“The Meds-to-Beds program is a service offered by Parkview’s outpatient pharmacy that allows families to purchase babies’ prescriptions (usually over-the-counter items) and have them delivered to the bedside. It saves families a trip to the store, allows them to have the medication in hand and get a tutorial on administering it before being discharged and going home.”
As you can imagine, discharge day from the NICU is a very big deal around here, both for the staff and the families. “How do you prepare parents before they leave your care?” I asked.
“In addition to celebrating our NICU graduates, there’s also quite a bit of education provided to families before discharge,” Dr. Piwoszkin explained. “There’s a series of educational videos all parents must watch before leaving the hospital (both for healthy newborns and NICU babies), and a provider will review anticipatory guidance with parents on various topics such as feeding plans, medications, growth and development, safe sleep, car seat safety, fevers, illnesses, follow up appointments and more. The nurses will also review this information along with day-to-day details like preparing milk/formula, demonstrating how to administer medications, etc. We also ensure that the infant’s primary care physician receives copies of the discharge summary. We also try to connect with the provider to discuss the patient if there are complex or unusual follow-up needs.”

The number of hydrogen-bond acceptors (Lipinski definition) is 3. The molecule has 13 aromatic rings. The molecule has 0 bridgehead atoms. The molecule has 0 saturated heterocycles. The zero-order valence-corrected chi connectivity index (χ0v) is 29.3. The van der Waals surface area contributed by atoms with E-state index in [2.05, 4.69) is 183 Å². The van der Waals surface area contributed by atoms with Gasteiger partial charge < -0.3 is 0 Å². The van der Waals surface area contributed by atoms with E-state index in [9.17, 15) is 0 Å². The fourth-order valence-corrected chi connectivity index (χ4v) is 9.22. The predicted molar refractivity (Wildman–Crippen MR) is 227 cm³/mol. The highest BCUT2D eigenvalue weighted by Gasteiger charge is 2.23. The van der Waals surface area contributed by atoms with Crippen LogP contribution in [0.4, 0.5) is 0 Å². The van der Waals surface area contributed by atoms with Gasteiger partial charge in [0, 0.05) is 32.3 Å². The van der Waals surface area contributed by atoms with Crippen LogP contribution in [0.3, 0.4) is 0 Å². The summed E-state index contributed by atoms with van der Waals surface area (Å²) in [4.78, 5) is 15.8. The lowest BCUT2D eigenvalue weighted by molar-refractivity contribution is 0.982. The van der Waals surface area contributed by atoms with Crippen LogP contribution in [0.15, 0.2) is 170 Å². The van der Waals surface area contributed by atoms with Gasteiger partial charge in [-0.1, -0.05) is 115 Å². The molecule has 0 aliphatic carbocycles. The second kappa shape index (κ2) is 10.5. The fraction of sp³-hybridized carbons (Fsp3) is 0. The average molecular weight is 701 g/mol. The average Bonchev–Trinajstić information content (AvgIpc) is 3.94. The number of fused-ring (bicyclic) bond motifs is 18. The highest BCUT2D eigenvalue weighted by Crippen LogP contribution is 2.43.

We finished rounding on the rest of her patients a little before 1 p.m. After briefly visiting with another nurse and respiratory therapist about their days and the beautiful weather over the past weekend, Dr. Piwoszkin declared it lunchtime, “Come on! Let’s go grab something to eat.”
A midday chat
With provisions in tow, we retreated to her office for a working lunch. Understanding the rarity of downtime in her world, I used the pause to ask Dr. Piwoszkin how she became interested in neonatology. “I’ve known I wanted to be a doctor since I was little, but I didn’t realize then that this was an actual job,” she said. “You see, I had horrible asthma growing up, and anytime I had an attack, I had to go to urgent care, the ER or my pediatrician’s office. Needless to say, I spent a lot of time in medical facilities, so I became that goofy kid who wasn’t afraid of going to the doctor. In fact, I loved my pediatrician so much that I wanted to be that sense of calm for someone else. It didn’t hurt that I enjoyed math and science. So, when people asked what I wanted to be when I grew up, being a doctor was a natural response.